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Tuesday, 14 September 2010

How sentencing is worked out

If someone you know has been convicted following a trial, the court has a range of sentencing options to choose from. These depend on the type, seriousness and the circumstances of the crime, and the criminal history of the person. Find out more about how sentencing works.

Considering a suitable punishment

Judges and magistrates giving out sentences must consider many things when making their decisions.

They are required to consider all of the following:

  • punishing offenders
  • reducing crime
  • rehabilitating criminals
  • protecting the public
  • making offenders pay back the community for their crimes

All sentences will combine all of those factors in some way.

Magistrates' and Crown Courts have different sentencing powers. Generally speaking, more serious cases are sentenced in the Crown Court and less serious offences are sentenced in the Magistrates' Court.

When deciding upon the right sentence, courts use guidelines issued by the Court of Appeal as well as guidelines from the Sentencing Council. This is a group independent of government, chaired by a senior judge.

Courts do not have to follow the council's guidelines, but they do have to consider them when deciding on the sentence.

You can find more information about the Sentencing Council using the link below.

Maximum and minimum sentences

For every offence there is a maximum penalty set out in law. This is the most punishment a judge can give.

Some crimes also have a minimum sentence that is the least amount of punishment a judge can issue.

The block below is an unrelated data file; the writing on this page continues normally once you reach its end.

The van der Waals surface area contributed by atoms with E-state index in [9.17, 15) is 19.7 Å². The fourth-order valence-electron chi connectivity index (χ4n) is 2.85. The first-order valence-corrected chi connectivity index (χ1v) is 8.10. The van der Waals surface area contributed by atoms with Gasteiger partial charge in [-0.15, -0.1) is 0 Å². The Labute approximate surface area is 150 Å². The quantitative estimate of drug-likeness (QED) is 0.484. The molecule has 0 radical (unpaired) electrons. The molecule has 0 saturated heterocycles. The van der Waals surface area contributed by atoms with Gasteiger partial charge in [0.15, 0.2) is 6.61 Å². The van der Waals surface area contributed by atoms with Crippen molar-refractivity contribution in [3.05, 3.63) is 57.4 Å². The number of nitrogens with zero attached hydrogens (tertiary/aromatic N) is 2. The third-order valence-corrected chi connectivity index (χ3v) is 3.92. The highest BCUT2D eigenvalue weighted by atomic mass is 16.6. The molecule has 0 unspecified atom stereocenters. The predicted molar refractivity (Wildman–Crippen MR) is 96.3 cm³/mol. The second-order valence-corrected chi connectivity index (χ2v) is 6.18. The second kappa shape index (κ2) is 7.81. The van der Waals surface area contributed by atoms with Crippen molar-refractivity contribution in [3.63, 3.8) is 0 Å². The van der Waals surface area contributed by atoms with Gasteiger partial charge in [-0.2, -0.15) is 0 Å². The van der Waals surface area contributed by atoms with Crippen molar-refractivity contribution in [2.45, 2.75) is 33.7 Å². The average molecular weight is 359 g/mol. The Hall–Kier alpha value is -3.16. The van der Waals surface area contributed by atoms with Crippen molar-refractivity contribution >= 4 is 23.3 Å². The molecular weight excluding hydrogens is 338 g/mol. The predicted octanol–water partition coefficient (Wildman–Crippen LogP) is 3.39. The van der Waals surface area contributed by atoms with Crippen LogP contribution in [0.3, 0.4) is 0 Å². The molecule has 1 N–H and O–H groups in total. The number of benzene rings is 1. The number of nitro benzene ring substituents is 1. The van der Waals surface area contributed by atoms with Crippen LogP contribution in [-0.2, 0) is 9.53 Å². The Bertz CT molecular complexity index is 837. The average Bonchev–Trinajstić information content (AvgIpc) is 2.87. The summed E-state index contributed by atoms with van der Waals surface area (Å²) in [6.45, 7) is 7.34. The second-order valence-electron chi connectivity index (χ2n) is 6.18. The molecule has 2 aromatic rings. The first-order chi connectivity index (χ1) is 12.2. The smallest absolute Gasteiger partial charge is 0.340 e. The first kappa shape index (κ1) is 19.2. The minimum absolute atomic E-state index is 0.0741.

Crimes such as murder, as well as other serious violent or sexual offences, will result in a life sentence.

Community sentencing

Most people convicted of crimes are not sent to prison. In most cases, they are given fines or community sentences, also called 'community orders'.

These can be punishment, such as Community Payback, which requires the offender to complete a set number of hours of unpaid work. They can also be used to control a person's behaviour through things like a curfew enforced by an electronic tag.

The sentences can also require an offender to get help for drug or alcohol addiction, or to get treatment for mental problems. If they break the rules of their sentence, they can be given additional punishment.

Find out more about community sentencing at the link below.

See how sentencing is worked out

The ‘You be the Judge’ online tool lets you hear the facts of a real court case and decide what sentence you would give. You’ll be told what sentence was passed - and why.

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